If price was not an issue, would titanium be a better option to use as the skin of airliners as opposed to aluminum?


2 Answers 2


even assuming price would not be an issue, formability certainly would be. Ti is much harder to bend, drill and cut than Al so building a plane out of cheap Ti would significantly increase its manufacturing costs over Al. Ti retains its strength at high temperatures far better than Al but in subsonic aircraft like passenger planes, airframe heating is not a design limiter that would drive a choice between selecting Ti or Al.


Specific strength is not always the only consideration. Strength over weight is the factor here, if a material has a third of the weight but also a third of the strength of another material, they have the same specific strength. Aluminium, titanium and steel are the metal alloys for aircraft construction, and they have roughly the same specific strength. There is a large variety within alloys of course, 2024 aluminium alloy has a yield strength of 324 MPa and is over 30 times stronger than pure aluminium.

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A wing in flight is bent upwards by the aerodynamic lift forces, and this bending moment is resisted by the upper and lower skin in the wing. The lower skin is loaded in tension, the upper skin in compression. With a tension loaded construction, we're only concerned with the cross sectional area: how much force does it see, in order to get to the yield strength. With a compression loaded construction however, the failure mechanism is not yield strength but buckling.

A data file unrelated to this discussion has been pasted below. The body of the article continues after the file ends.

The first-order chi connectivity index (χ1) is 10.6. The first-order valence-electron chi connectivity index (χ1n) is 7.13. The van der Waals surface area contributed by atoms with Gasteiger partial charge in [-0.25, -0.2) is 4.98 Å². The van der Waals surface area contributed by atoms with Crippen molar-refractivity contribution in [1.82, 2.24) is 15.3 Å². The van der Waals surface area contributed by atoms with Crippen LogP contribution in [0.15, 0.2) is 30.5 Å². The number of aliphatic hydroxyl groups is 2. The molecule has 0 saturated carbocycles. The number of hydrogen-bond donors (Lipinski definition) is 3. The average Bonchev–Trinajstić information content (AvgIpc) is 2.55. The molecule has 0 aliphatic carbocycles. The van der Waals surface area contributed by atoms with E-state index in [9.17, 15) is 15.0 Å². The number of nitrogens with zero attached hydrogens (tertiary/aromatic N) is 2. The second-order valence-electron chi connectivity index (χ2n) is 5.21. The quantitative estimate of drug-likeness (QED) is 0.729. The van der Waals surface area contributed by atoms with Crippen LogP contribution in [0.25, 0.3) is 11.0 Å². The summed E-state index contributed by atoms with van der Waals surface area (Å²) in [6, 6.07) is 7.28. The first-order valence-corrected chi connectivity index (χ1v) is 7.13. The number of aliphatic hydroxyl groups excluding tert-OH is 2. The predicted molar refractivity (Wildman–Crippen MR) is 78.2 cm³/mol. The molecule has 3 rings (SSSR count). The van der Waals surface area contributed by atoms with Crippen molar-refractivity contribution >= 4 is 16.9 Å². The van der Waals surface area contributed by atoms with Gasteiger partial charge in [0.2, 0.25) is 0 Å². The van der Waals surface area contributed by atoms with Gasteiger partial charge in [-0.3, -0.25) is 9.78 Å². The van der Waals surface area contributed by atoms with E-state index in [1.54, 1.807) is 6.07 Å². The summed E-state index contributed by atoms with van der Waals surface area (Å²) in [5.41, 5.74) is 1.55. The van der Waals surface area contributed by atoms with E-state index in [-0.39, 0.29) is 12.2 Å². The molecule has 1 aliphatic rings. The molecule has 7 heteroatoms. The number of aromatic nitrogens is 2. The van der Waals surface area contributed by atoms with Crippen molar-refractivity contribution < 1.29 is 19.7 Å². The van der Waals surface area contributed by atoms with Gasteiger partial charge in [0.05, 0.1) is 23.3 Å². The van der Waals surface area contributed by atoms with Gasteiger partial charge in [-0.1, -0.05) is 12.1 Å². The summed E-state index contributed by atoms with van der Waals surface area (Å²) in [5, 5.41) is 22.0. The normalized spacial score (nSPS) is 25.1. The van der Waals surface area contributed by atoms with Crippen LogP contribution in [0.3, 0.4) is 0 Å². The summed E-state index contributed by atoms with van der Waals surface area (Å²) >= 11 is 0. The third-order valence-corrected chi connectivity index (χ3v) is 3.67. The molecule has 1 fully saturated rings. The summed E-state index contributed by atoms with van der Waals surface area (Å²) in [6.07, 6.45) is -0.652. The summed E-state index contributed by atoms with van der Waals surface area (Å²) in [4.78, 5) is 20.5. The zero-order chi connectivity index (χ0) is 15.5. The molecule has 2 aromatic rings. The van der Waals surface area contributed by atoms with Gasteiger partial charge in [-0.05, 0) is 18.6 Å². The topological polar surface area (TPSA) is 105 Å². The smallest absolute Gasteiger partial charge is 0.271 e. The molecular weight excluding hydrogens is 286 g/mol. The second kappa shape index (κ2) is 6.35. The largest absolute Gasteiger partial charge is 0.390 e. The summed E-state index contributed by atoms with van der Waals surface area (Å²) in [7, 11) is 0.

In order to prevent buckling, we need a larger cross section than what would be necessary for pure yield strength, and this cross section is a function of the elasticity modulus, not the yield strength. So now the ratio of weight over elasticity sets the dimension. For compression, aluminium has the best ratio of the three metals mentioned above.

  • $\begingroup$ And this is not even considering whether various composites might have even better characteristics. E.g. the Boeing 787 that's about 50% composite. $\endgroup$
    – jamesqf
    Commented Nov 30, 2017 at 3:33
  • $\begingroup$ Yes - low cost and highest strength can be aligned with the direction of the highest stress. $\endgroup$
    – Koyovis
    Commented Nov 30, 2017 at 3:40

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